The Enemy of Good Enough: A Different Way to Look at Emerging Technology

By Kirk W. Smith

Exactly when is technology ready for operational use? It depends on whom, and when, you ask. People will come up with an answer based on their perspective, a viewpoint informed by their environment.

Some say an advanced technology is ready when it meets the threshold requirements, or key performance parameters, specified in a validated requirement document. That assumes the requirements are known. In the case of KPPs, it assumes select requirements are absolute minimal necessities — without which a technology should not be fielded. Additionally, it should meet all the other key attributes. That’s a good starting point, but it shouldn’t necessarily be the final determination.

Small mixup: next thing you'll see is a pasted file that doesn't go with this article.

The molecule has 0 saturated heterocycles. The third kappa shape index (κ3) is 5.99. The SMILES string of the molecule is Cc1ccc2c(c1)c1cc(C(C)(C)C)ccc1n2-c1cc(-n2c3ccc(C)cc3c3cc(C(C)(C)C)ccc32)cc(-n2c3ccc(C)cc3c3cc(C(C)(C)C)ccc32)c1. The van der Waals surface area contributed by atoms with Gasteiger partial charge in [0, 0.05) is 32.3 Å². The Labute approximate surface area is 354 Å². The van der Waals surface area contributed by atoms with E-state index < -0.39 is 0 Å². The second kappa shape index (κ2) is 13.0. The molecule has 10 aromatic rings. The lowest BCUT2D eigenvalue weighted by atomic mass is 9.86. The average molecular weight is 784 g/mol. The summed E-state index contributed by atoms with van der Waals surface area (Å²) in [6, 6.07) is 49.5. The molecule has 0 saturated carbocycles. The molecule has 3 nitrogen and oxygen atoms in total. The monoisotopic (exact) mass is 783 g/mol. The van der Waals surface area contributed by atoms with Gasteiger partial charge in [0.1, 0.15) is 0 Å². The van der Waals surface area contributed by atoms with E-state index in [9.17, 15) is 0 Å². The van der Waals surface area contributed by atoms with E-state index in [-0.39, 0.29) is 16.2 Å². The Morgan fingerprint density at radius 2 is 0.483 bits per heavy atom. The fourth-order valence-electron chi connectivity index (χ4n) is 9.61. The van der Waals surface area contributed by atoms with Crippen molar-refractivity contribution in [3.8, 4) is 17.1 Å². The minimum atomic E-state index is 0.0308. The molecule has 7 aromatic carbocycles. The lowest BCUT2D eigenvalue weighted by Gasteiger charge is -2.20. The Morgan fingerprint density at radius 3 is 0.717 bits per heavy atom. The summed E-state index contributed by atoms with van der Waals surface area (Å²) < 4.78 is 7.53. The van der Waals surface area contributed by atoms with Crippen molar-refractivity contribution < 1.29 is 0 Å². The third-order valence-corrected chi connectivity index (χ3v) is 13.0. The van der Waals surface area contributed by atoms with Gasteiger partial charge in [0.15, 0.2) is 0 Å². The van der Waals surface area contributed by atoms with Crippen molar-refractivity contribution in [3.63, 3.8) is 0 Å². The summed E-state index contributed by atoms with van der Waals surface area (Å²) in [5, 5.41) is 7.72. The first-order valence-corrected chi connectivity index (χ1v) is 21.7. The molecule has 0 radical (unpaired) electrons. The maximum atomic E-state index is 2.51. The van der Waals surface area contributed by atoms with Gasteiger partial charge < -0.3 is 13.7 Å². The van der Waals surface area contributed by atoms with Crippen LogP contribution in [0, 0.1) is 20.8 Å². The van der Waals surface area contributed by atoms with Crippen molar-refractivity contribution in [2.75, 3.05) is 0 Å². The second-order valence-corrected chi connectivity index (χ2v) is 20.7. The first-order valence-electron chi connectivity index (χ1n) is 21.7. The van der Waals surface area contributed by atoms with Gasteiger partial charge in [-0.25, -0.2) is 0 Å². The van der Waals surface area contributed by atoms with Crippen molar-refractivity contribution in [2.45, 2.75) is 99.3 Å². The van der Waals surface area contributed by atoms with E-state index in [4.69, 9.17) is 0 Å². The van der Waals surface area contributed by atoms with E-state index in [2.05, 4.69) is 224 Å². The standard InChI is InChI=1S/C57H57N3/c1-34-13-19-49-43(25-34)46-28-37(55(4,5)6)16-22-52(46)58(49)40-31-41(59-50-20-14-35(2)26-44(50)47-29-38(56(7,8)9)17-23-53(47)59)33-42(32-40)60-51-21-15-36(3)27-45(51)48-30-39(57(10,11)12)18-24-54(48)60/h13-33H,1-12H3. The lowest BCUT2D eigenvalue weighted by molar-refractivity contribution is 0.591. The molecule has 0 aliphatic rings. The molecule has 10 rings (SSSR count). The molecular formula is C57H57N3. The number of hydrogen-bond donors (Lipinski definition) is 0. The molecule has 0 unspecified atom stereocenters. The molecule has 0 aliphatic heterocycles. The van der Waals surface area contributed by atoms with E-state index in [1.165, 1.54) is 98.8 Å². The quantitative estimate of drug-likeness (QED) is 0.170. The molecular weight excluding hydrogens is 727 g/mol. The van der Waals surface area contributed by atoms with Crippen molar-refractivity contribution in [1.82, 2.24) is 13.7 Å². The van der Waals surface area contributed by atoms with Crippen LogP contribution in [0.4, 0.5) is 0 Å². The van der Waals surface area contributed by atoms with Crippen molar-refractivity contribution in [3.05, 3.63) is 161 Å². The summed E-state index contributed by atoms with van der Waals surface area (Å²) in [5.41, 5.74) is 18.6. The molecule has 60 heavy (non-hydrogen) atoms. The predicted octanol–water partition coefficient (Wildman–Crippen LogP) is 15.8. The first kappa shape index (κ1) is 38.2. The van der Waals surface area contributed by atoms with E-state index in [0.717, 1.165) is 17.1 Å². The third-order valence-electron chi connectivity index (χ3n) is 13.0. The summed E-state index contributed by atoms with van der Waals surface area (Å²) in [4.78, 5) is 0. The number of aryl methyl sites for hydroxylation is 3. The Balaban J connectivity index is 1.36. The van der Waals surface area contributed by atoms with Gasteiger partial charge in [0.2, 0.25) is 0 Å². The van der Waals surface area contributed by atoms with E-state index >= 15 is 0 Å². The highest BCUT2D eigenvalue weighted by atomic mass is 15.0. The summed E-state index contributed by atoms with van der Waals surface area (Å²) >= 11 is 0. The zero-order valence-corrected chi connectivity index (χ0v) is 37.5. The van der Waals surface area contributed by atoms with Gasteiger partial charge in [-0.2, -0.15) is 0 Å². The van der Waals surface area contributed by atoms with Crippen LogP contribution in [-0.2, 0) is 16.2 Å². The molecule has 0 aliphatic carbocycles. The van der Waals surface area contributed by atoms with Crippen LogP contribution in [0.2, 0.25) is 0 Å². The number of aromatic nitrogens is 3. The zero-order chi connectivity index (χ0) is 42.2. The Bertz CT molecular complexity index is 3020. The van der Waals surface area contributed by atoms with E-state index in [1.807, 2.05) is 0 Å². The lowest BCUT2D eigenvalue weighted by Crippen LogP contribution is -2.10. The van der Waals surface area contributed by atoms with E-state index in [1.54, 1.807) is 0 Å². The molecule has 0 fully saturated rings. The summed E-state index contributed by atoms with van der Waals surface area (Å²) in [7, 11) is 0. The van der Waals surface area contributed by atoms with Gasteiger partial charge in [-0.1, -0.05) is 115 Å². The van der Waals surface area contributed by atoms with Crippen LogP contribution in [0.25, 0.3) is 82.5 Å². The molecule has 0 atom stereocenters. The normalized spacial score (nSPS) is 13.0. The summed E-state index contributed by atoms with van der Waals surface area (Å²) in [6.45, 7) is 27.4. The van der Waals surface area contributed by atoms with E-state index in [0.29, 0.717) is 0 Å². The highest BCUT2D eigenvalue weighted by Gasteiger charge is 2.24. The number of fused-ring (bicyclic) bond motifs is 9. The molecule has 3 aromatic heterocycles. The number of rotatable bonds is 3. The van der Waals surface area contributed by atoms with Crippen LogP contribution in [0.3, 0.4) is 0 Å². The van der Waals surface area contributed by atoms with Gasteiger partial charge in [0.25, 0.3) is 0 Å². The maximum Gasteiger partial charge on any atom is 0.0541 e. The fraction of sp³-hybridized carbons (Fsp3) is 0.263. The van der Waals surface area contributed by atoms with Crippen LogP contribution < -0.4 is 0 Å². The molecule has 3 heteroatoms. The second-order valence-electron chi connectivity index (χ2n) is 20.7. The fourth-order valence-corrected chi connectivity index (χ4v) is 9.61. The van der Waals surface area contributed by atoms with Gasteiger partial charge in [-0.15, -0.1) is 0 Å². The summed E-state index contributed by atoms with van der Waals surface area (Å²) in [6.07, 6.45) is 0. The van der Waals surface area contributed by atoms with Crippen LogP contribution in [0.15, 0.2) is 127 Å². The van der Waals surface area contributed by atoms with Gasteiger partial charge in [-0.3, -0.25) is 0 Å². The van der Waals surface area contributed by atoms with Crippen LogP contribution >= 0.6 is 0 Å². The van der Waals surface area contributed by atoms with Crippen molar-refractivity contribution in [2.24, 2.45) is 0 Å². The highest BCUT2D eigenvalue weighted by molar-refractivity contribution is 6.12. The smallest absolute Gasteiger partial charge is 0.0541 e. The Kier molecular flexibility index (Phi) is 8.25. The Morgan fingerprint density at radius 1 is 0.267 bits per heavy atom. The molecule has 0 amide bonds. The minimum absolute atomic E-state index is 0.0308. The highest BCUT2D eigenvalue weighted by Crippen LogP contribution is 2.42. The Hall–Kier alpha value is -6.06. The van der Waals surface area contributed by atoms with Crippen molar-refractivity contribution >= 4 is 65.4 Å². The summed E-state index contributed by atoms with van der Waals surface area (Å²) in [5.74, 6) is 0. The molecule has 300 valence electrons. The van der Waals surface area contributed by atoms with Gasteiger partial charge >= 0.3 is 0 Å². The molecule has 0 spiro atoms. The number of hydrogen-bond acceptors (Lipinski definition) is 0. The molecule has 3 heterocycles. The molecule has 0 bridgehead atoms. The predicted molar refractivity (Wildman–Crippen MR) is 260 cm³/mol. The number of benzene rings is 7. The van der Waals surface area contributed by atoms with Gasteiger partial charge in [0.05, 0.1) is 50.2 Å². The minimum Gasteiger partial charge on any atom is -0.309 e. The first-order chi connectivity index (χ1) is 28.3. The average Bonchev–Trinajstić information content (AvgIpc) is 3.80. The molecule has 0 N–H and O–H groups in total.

As far as documented requirements are concerned, one might ask, why is the minimum, or threshold, capability the minimum? Likewise, what does the objective capability mean? Is that the capability we would rather have if it were feasible? Is that the best we can expect to achieve from a technology? Is it all we’re willing to pay for? Or is it the limit of our vision?

We generate requirements based on our experience. Generally, requirements are written to describe what we can’t presently do, and what we would like to be able to do — essentially, where we see a capability gap. Right or wrong, requirements are also influenced by what we think technology can and can’t achieve. In reality, the upper and lower limits of what a technology is operationally capable of can only be determined during operations.